As a parent, I desperately wanted a way to pause time, a way to remember the big and little events that would be my kids’ childhood. As a creative, I also needed a creative outlet that wouldn’t require a lot of extra time away from my family. Documentary photography became both of those things for me.
Documentary photography is about real life, the chaos, the mundane, and everything in between. It’s more of an approach and less of an aesthetic. As the photographer, you may not alter or interfere with the scene in any way. This includes adjusting the lights, moving objects, posing or directing your subject. Pixel manipulation is also not allowed.
If you can’t control the scene or the subject, what can you control?
You can control the elements:
Composition is where you can elevate a candid snapshot to an intentional documentary work of art. Composition is important in all genres of photography and more so in documentary.
Quick tip: get eye level with your subject. This helps the viewer feel as if they are in the frame with your subject.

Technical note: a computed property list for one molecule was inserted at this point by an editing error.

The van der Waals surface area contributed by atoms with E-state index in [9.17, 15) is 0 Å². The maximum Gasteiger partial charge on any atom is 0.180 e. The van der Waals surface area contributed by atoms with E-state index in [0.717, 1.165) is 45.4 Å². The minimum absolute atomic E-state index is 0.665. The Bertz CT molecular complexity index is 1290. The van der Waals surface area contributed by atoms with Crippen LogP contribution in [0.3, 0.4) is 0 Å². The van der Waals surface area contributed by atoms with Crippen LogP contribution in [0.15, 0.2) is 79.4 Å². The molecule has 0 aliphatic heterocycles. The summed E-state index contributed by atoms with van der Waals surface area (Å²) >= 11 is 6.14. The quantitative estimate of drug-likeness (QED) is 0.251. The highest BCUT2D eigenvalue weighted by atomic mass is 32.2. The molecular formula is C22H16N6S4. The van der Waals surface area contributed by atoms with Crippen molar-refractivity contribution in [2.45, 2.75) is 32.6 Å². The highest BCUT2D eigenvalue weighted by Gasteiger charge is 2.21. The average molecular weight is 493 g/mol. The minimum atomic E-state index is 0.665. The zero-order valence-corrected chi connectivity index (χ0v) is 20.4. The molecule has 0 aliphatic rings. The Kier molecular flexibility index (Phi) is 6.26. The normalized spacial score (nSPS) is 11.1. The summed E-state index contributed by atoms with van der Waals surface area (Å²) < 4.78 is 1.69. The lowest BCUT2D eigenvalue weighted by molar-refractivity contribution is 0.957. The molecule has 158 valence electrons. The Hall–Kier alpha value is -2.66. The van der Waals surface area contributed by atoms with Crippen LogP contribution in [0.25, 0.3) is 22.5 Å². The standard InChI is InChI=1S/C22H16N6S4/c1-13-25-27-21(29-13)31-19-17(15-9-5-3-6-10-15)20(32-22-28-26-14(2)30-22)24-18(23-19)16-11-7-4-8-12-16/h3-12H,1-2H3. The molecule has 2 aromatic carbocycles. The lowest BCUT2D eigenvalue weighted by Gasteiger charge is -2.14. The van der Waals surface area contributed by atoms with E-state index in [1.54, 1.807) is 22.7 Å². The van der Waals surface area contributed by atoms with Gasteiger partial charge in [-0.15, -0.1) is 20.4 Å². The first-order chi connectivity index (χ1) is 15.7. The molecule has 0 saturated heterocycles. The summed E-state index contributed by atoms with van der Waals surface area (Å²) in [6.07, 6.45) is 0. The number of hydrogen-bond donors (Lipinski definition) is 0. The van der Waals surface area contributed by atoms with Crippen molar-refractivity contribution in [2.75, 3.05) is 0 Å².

A few of my favorite ways to compose a shot:
Harness the light:
Learning how to utilize and harness the light available to you is a huge part of documentary photography. Life is happening in harsh light, artificial light, low light, and golden light.
Quick tip: Don’t be afraid to increase your ISO to capture a moment that is happening in a dimly lit room.
The precise moment you click the shutter is also known as the decisive moment. This phrase was coined by Henri Cartier-Bresson. If you don’t know his work, I highly recommend a study of his images. Moment driven photos are images where the moment is the most important element in the frame. Once you begin shooting for the moment, you will begin to anticipates your subject’s next move.
Quick tip: Shoot through the moment. When you think you have the moment captured, keep shooting!
Just like learning compositional elements and how to harness light, learning your camera settings is an extremely important part of documentary photography.
Here are a few recommendations to get you started:
Quick Tip: When composing your shot, ask yourself, “What is most interesting here?”.
There are many different genres of documentary photography, here are just a few